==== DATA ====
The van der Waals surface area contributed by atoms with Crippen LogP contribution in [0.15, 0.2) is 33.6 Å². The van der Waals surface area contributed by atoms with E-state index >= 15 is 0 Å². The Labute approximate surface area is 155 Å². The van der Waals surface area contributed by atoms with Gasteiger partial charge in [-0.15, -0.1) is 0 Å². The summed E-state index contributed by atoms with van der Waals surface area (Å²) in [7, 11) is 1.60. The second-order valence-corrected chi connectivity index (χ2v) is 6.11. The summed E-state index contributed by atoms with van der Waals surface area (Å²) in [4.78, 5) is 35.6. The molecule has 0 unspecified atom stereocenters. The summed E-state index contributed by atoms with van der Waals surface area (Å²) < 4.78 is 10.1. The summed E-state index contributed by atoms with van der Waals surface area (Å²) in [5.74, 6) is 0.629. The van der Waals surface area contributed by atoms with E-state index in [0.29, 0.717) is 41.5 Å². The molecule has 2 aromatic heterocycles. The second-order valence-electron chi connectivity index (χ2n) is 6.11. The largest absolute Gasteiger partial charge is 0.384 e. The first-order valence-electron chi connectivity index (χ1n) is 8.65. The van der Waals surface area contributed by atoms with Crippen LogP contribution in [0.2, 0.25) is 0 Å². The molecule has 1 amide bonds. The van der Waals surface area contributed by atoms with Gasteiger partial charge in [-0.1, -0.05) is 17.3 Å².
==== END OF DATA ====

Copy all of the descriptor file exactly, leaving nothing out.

The van der Waals surface area contributed by atoms with Crippen LogP contribution in [0.15, 0.2) is 33.6 Å². The van der Waals surface area contributed by atoms with E-state index >= 15 is 0 Å². The Labute approximate surface area is 155 Å². The van der Waals surface area contributed by atoms with Gasteiger partial charge in [-0.15, -0.1) is 0 Å². The summed E-state index contributed by atoms with van der Waals surface area (Å²) in [7, 11) is 1.60. The second-order valence-corrected chi connectivity index (χ2v) is 6.11. The summed E-state index contributed by atoms with van der Waals surface area (Å²) in [4.78, 5) is 35.6. The molecule has 0 unspecified atom stereocenters. The summed E-state index contributed by atoms with van der Waals surface area (Å²) < 4.78 is 10.1. The summed E-state index contributed by atoms with van der Waals surface area (Å²) in [5.74, 6) is 0.629. The van der Waals surface area contributed by atoms with E-state index in [0.29, 0.717) is 41.5 Å². The molecule has 2 aromatic heterocycles. The second-order valence-electron chi connectivity index (χ2n) is 6.11. The largest absolute Gasteiger partial charge is 0.384 e. The first-order valence-electron chi connectivity index (χ1n) is 8.65. The van der Waals surface area contributed by atoms with Crippen LogP contribution in [0.2, 0.25) is 0 Å². The molecule has 1 amide bonds. The van der Waals surface area contributed by atoms with Gasteiger partial charge in [-0.1, -0.05) is 17.3 Å².